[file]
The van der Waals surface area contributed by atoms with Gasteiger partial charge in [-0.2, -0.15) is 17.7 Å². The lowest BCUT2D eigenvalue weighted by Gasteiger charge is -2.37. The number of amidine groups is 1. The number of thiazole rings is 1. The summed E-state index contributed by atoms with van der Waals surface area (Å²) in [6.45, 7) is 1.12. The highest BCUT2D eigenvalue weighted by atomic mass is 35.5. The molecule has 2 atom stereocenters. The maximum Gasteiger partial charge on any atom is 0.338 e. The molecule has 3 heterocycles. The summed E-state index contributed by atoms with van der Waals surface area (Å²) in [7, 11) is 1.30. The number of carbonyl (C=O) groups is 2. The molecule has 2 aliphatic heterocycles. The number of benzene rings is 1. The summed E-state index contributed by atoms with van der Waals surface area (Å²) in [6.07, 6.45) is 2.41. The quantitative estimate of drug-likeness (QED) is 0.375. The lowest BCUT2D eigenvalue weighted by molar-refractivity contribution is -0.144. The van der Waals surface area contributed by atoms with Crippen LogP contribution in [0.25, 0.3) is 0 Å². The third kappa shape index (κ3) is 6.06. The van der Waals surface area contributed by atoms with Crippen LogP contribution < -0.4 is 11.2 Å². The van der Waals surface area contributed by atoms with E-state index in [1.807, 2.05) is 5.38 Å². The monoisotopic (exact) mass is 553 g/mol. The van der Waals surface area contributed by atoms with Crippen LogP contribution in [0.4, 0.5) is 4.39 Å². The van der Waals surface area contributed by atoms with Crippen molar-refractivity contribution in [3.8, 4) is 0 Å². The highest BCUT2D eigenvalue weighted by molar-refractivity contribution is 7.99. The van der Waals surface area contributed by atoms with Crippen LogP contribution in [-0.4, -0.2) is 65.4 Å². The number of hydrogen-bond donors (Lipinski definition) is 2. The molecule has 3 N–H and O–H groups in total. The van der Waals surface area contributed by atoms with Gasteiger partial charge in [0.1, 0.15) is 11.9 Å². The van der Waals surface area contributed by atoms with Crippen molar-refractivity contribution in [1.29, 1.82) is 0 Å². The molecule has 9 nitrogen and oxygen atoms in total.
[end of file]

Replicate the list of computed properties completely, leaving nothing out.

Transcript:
The van der Waals surface area contributed by atoms with Gasteiger partial charge in [-0.2, -0.15) is 17.7 Å². The lowest BCUT2D eigenvalue weighted by Gasteiger charge is -2.37. The number of amidine groups is 1. The number of thiazole rings is 1. The summed E-state index contributed by atoms with van der Waals surface area (Å²) in [6.45, 7) is 1.12. The highest BCUT2D eigenvalue weighted by atomic mass is 35.5. The molecule has 2 atom stereocenters. The maximum Gasteiger partial charge on any atom is 0.338 e. The molecule has 3 heterocycles. The summed E-state index contributed by atoms with van der Waals surface area (Å²) in [7, 11) is 1.30. The number of carbonyl (C=O) groups is 2. The molecule has 2 aliphatic heterocycles. The number of benzene rings is 1. The summed E-state index contributed by atoms with van der Waals surface area (Å²) in [6.07, 6.45) is 2.41. The quantitative estimate of drug-likeness (QED) is 0.375. The lowest BCUT2D eigenvalue weighted by molar-refractivity contribution is -0.144. The van der Waals surface area contributed by atoms with Crippen LogP contribution in [0.25, 0.3) is 0 Å². The third kappa shape index (κ3) is 6.06. The van der Waals surface area contributed by atoms with Crippen LogP contribution < -0.4 is 11.2 Å². The van der Waals surface area contributed by atoms with E-state index in [1.807, 2.05) is 5.38 Å². The monoisotopic (exact) mass is 553 g/mol. The van der Waals surface area contributed by atoms with Crippen LogP contribution in [0.4, 0.5) is 4.39 Å². The van der Waals surface area contributed by atoms with Crippen molar-refractivity contribution in [3.8, 4) is 0 Å². The highest BCUT2D eigenvalue weighted by molar-refractivity contribution is 7.99. The van der Waals surface area contributed by atoms with Crippen LogP contribution in [-0.4, -0.2) is 65.4 Å². The number of hydrogen-bond donors (Lipinski definition) is 2. The molecule has 3 N–H and O–H groups in total. The van der Waals surface area contributed by atoms with Gasteiger partial charge in [0.1, 0.15) is 11.9 Å². The van der Waals surface area contributed by atoms with Crippen molar-refractivity contribution in [1.29, 1.82) is 0 Å². The molecule has 9 nitrogen and oxygen atoms in total.